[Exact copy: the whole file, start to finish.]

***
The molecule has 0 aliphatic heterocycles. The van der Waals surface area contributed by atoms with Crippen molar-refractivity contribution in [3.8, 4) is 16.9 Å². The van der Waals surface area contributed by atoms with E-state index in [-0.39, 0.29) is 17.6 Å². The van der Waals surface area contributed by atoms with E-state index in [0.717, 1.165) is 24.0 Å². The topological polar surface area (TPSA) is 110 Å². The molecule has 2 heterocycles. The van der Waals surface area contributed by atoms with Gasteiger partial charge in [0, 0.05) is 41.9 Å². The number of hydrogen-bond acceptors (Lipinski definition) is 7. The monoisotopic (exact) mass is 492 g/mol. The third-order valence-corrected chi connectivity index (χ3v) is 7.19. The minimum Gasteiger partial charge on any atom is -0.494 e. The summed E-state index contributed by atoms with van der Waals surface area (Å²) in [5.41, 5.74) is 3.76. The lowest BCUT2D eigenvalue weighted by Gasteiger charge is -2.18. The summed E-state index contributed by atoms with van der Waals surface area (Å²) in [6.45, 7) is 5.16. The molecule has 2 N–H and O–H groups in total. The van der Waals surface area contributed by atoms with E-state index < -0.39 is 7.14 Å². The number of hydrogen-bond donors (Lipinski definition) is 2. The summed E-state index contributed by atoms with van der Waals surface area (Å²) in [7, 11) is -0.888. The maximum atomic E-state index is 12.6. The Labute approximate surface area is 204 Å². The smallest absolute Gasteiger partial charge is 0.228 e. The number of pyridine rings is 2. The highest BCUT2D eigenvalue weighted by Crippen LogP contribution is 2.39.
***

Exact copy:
The molecule has 0 aliphatic heterocycles. The van der Waals surface area contributed by atoms with Crippen molar-refractivity contribution in [3.8, 4) is 16.9 Å². The van der Waals surface area contributed by atoms with E-state index in [-0.39, 0.29) is 17.6 Å². The van der Waals surface area contributed by atoms with E-state index in [0.717, 1.165) is 24.0 Å². The topological polar surface area (TPSA) is 110 Å². The molecule has 2 heterocycles. The van der Waals surface area contributed by atoms with Gasteiger partial charge in [0, 0.05) is 41.9 Å². The number of hydrogen-bond acceptors (Lipinski definition) is 7. The monoisotopic (exact) mass is 492 g/mol. The third-order valence-corrected chi connectivity index (χ3v) is 7.19. The minimum Gasteiger partial charge on any atom is -0.494 e. The summed E-state index contributed by atoms with van der Waals surface area (Å²) in [5.41, 5.74) is 3.76. The lowest BCUT2D eigenvalue weighted by Gasteiger charge is -2.18. The summed E-state index contributed by atoms with van der Waals surface area (Å²) in [6.45, 7) is 5.16. The molecule has 2 N–H and O–H groups in total. The van der Waals surface area contributed by atoms with E-state index < -0.39 is 7.14 Å². The number of hydrogen-bond donors (Lipinski definition) is 2. The summed E-state index contributed by atoms with van der Waals surface area (Å²) in [7, 11) is -0.888. The maximum atomic E-state index is 12.6. The Labute approximate surface area is 204 Å². The smallest absolute Gasteiger partial charge is 0.228 e. The number of pyridine rings is 2. The highest BCUT2D eigenvalue weighted by Crippen LogP contribution is 2.39.